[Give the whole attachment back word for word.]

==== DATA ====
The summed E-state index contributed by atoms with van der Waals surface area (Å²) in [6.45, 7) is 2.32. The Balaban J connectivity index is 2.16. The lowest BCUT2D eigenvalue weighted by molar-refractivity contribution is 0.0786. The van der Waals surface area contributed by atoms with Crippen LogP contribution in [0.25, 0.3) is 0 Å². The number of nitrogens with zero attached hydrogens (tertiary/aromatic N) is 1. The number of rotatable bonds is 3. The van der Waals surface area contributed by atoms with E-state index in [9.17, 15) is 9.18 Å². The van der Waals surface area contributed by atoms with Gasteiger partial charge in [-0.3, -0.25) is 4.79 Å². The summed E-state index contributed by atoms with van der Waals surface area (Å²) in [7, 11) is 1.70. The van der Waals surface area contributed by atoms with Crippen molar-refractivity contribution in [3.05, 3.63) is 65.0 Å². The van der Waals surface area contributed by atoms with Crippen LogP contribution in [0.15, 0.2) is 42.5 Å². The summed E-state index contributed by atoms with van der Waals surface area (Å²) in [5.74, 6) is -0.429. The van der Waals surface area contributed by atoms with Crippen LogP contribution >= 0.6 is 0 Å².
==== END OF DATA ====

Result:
The summed E-state index contributed by atoms with van der Waals surface area (Å²) in [6.45, 7) is 2.32. The Balaban J connectivity index is 2.16. The lowest BCUT2D eigenvalue weighted by molar-refractivity contribution is 0.0786. The van der Waals surface area contributed by atoms with Crippen LogP contribution in [0.25, 0.3) is 0 Å². The number of nitrogens with zero attached hydrogens (tertiary/aromatic N) is 1. The number of rotatable bonds is 3. The van der Waals surface area contributed by atoms with E-state index in [9.17, 15) is 9.18 Å². The van der Waals surface area contributed by atoms with Gasteiger partial charge in [-0.3, -0.25) is 4.79 Å². The summed E-state index contributed by atoms with van der Waals surface area (Å²) in [7, 11) is 1.70. The van der Waals surface area contributed by atoms with Crippen molar-refractivity contribution in [3.05, 3.63) is 65.0 Å². The van der Waals surface area contributed by atoms with Crippen LogP contribution in [0.15, 0.2) is 42.5 Å². The summed E-state index contributed by atoms with van der Waals surface area (Å²) in [5.74, 6) is -0.429. The van der Waals surface area contributed by atoms with Crippen LogP contribution >= 0.6 is 0 Å².